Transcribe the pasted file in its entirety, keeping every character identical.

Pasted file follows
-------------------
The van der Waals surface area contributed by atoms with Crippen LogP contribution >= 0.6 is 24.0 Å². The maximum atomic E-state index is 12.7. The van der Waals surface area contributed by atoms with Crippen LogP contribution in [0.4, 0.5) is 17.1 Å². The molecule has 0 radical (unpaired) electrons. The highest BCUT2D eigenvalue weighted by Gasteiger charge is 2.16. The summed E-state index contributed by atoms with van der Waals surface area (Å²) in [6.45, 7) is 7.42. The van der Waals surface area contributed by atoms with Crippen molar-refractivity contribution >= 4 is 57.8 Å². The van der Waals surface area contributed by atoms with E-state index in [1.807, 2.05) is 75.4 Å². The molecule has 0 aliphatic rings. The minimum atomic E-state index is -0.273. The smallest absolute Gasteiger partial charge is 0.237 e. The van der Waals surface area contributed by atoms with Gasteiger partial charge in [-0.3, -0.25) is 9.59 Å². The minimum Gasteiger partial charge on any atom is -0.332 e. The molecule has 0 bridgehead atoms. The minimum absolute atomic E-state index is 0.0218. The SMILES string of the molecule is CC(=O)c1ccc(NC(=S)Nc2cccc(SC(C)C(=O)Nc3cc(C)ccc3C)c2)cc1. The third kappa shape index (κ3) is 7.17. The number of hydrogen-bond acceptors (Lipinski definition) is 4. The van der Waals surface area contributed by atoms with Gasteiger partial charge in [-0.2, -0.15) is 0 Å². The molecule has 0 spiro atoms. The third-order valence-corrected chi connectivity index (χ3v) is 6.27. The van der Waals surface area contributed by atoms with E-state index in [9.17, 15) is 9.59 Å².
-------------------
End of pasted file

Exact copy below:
The van der Waals surface area contributed by atoms with Crippen LogP contribution >= 0.6 is 24.0 Å². The maximum atomic E-state index is 12.7. The van der Waals surface area contributed by atoms with Crippen LogP contribution in [0.4, 0.5) is 17.1 Å². The molecule has 0 radical (unpaired) electrons. The highest BCUT2D eigenvalue weighted by Gasteiger charge is 2.16. The summed E-state index contributed by atoms with van der Waals surface area (Å²) in [6.45, 7) is 7.42. The van der Waals surface area contributed by atoms with Crippen molar-refractivity contribution >= 4 is 57.8 Å². The van der Waals surface area contributed by atoms with E-state index in [1.807, 2.05) is 75.4 Å². The molecule has 0 aliphatic rings. The minimum atomic E-state index is -0.273. The smallest absolute Gasteiger partial charge is 0.237 e. The van der Waals surface area contributed by atoms with Gasteiger partial charge in [-0.3, -0.25) is 9.59 Å². The minimum Gasteiger partial charge on any atom is -0.332 e. The molecule has 0 bridgehead atoms. The minimum absolute atomic E-state index is 0.0218. The SMILES string of the molecule is CC(=O)c1ccc(NC(=S)Nc2cccc(SC(C)C(=O)Nc3cc(C)ccc3C)c2)cc1. The third kappa shape index (κ3) is 7.17. The number of hydrogen-bond acceptors (Lipinski definition) is 4. The van der Waals surface area contributed by atoms with Gasteiger partial charge in [-0.2, -0.15) is 0 Å². The molecule has 0 spiro atoms. The third-order valence-corrected chi connectivity index (χ3v) is 6.27. The van der Waals surface area contributed by atoms with E-state index in [9.17, 15) is 9.59 Å².